Alignment of Training Curriculum and Surgical Practice: Implications for Competency, Manpower, and Practice Modeling
15 May 2011
21 September 2011
20 March 2012 (online)
Objective The attractiveness of pediatric surgery (PS) as a specialty includes its primary role in the care of multisystemic disease. We were interested in identifying changes in operative case quality and quantity when comparing PS residents to PS practitioners.
Methods The 2006 Accreditation Council for Graduate Medical Education PS resident current procedural terminology (CPT) code database (26,077 resident cases) was merged with the 2006 Kids' Inpatient Database of International Classification of Diseases (ICD)-9 procedure codes (230,504 practitioner cases) and categorized by case type and volumes according to a resident CPT reference file. Cases were categorized into 84 procedure types. A recent estimate of 691 practicing pediatric surgeons was used as denominator to calculate case volume per surgeon. Our analysis focused on the PS index cases and we compared PS residents to subspecialty board certified general pediatric surgeons in practice. We excluded cases that may be performed by general surgeons without PS training.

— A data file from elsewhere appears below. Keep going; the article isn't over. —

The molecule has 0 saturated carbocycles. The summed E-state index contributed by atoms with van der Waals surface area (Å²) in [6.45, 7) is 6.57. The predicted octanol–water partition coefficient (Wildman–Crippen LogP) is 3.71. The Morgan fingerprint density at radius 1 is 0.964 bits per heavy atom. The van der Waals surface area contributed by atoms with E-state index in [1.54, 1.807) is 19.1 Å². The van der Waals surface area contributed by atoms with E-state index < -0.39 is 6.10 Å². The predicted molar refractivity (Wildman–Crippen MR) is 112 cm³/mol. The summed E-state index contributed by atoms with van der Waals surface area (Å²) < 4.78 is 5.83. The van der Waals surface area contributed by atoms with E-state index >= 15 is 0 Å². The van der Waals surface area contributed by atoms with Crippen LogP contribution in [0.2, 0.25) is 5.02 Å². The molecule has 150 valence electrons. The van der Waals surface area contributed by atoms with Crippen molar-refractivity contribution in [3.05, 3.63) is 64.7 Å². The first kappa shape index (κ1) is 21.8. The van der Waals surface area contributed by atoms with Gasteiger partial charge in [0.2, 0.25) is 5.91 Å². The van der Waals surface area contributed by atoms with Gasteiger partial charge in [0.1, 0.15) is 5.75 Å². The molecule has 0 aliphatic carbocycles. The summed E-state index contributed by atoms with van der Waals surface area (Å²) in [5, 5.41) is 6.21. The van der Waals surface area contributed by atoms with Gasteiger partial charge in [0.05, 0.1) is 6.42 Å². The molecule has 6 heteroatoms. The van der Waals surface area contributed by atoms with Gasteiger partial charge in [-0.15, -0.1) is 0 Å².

Results Our data indicate that, on average, 501 cases are performed annually by each PS resident. We identified significant differences in case volume per surgeon between training and practice for most PS index cases.
Conclusions The PS index case quantity declined significantly from training to practice. If a volume to outcome relationship applies to these complex and infrequent PS cases, then to sustain and improve clinical quality post-training will require a new paradigm of continued learning. Additionally, a relook at the optimal manpower and more focused regionalization is warranted.
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